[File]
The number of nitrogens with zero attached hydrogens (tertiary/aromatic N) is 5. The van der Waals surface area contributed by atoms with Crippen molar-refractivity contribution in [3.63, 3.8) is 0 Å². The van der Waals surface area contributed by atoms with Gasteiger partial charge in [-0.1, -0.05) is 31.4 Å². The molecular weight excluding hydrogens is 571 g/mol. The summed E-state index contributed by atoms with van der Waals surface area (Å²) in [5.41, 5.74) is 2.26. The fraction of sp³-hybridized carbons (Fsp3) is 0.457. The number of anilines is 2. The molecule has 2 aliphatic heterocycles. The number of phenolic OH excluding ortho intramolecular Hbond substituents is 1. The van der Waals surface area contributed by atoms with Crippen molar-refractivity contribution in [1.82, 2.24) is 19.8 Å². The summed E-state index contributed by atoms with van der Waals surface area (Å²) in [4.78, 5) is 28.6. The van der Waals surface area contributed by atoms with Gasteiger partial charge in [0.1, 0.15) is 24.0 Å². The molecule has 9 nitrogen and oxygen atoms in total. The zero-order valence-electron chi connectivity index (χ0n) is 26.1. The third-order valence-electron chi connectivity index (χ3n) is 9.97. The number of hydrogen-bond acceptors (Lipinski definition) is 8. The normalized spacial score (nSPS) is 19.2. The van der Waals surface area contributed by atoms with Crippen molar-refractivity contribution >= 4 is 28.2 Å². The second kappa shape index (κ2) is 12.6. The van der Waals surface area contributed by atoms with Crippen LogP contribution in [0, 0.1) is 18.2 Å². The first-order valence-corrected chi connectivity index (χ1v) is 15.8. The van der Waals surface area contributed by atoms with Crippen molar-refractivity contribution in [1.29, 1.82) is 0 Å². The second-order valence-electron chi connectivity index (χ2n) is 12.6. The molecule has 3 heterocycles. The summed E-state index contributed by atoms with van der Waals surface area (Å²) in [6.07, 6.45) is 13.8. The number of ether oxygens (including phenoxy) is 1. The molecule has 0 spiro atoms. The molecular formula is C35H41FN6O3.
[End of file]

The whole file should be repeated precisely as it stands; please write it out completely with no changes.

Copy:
The number of nitrogens with zero attached hydrogens (tertiary/aromatic N) is 5. The van der Waals surface area contributed by atoms with Crippen molar-refractivity contribution in [3.63, 3.8) is 0 Å². The van der Waals surface area contributed by atoms with Gasteiger partial charge in [-0.1, -0.05) is 31.4 Å². The molecular weight excluding hydrogens is 571 g/mol. The summed E-state index contributed by atoms with van der Waals surface area (Å²) in [5.41, 5.74) is 2.26. The fraction of sp³-hybridized carbons (Fsp3) is 0.457. The number of anilines is 2. The molecule has 2 aliphatic heterocycles. The number of phenolic OH excluding ortho intramolecular Hbond substituents is 1. The van der Waals surface area contributed by atoms with Crippen molar-refractivity contribution in [1.82, 2.24) is 19.8 Å². The summed E-state index contributed by atoms with van der Waals surface area (Å²) in [4.78, 5) is 28.6. The van der Waals surface area contributed by atoms with Gasteiger partial charge in [0.1, 0.15) is 24.0 Å². The molecule has 9 nitrogen and oxygen atoms in total. The zero-order valence-electron chi connectivity index (χ0n) is 26.1. The third-order valence-electron chi connectivity index (χ3n) is 9.97. The number of hydrogen-bond acceptors (Lipinski definition) is 8. The normalized spacial score (nSPS) is 19.2. The van der Waals surface area contributed by atoms with Crippen molar-refractivity contribution >= 4 is 28.2 Å². The second kappa shape index (κ2) is 12.6. The van der Waals surface area contributed by atoms with Crippen LogP contribution in [0, 0.1) is 18.2 Å². The first-order valence-corrected chi connectivity index (χ1v) is 15.8. The van der Waals surface area contributed by atoms with Crippen molar-refractivity contribution in [1.29, 1.82) is 0 Å². The second-order valence-electron chi connectivity index (χ2n) is 12.6. The molecule has 3 heterocycles. The summed E-state index contributed by atoms with van der Waals surface area (Å²) in [6.07, 6.45) is 13.8. The number of ether oxygens (including phenoxy) is 1. The molecule has 0 spiro atoms. The molecular formula is C35H41FN6O3.